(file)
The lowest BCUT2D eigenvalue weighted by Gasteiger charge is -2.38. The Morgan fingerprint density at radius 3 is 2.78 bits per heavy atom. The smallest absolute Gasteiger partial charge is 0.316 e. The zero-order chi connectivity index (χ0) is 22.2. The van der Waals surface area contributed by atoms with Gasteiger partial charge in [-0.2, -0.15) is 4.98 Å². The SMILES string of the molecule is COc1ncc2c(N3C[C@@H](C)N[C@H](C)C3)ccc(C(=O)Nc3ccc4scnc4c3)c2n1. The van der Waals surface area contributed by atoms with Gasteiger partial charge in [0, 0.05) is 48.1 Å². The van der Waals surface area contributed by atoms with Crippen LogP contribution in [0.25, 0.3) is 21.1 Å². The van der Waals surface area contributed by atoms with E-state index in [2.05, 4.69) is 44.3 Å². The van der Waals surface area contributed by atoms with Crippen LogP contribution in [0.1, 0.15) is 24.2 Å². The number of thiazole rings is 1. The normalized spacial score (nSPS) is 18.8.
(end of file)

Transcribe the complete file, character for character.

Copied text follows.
The lowest BCUT2D eigenvalue weighted by Gasteiger charge is -2.38. The Morgan fingerprint density at radius 3 is 2.78 bits per heavy atom. The smallest absolute Gasteiger partial charge is 0.316 e. The zero-order chi connectivity index (χ0) is 22.2. The van der Waals surface area contributed by atoms with Gasteiger partial charge in [-0.2, -0.15) is 4.98 Å². The SMILES string of the molecule is COc1ncc2c(N3C[C@@H](C)N[C@H](C)C3)ccc(C(=O)Nc3ccc4scnc4c3)c2n1. The van der Waals surface area contributed by atoms with Gasteiger partial charge in [0, 0.05) is 48.1 Å². The van der Waals surface area contributed by atoms with Crippen LogP contribution in [0.25, 0.3) is 21.1 Å². The van der Waals surface area contributed by atoms with E-state index in [2.05, 4.69) is 44.3 Å². The van der Waals surface area contributed by atoms with Crippen LogP contribution in [0.1, 0.15) is 24.2 Å². The number of thiazole rings is 1. The normalized spacial score (nSPS) is 18.8.